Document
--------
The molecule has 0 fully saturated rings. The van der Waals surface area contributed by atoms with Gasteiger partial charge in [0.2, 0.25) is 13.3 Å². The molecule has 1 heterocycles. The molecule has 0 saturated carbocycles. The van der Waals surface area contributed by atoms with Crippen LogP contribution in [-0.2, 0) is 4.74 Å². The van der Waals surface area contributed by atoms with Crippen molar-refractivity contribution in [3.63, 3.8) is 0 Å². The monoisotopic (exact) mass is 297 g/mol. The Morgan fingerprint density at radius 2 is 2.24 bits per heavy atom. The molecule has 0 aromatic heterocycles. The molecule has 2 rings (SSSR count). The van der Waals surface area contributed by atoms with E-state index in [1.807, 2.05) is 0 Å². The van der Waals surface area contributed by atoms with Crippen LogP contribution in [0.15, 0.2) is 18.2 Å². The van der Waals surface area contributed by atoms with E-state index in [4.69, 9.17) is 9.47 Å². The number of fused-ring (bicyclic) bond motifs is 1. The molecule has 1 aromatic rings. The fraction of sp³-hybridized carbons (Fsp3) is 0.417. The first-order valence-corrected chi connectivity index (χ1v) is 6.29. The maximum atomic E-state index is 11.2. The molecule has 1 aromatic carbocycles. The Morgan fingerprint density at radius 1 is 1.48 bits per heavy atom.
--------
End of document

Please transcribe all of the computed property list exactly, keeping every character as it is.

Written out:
The molecule has 0 fully saturated rings. The van der Waals surface area contributed by atoms with Gasteiger partial charge in [0.2, 0.25) is 13.3 Å². The molecule has 1 heterocycles. The molecule has 0 saturated carbocycles. The van der Waals surface area contributed by atoms with Crippen LogP contribution in [-0.2, 0) is 4.74 Å². The van der Waals surface area contributed by atoms with Crippen molar-refractivity contribution in [3.63, 3.8) is 0 Å². The monoisotopic (exact) mass is 297 g/mol. The Morgan fingerprint density at radius 2 is 2.24 bits per heavy atom. The molecule has 0 aromatic heterocycles. The molecule has 2 rings (SSSR count). The van der Waals surface area contributed by atoms with E-state index in [1.807, 2.05) is 0 Å². The van der Waals surface area contributed by atoms with Crippen LogP contribution in [0.15, 0.2) is 18.2 Å². The van der Waals surface area contributed by atoms with E-state index in [4.69, 9.17) is 9.47 Å². The number of fused-ring (bicyclic) bond motifs is 1. The molecule has 1 aromatic rings. The fraction of sp³-hybridized carbons (Fsp3) is 0.417. The first-order valence-corrected chi connectivity index (χ1v) is 6.29. The maximum atomic E-state index is 11.2. The molecule has 1 aromatic carbocycles. The Morgan fingerprint density at radius 1 is 1.48 bits per heavy atom.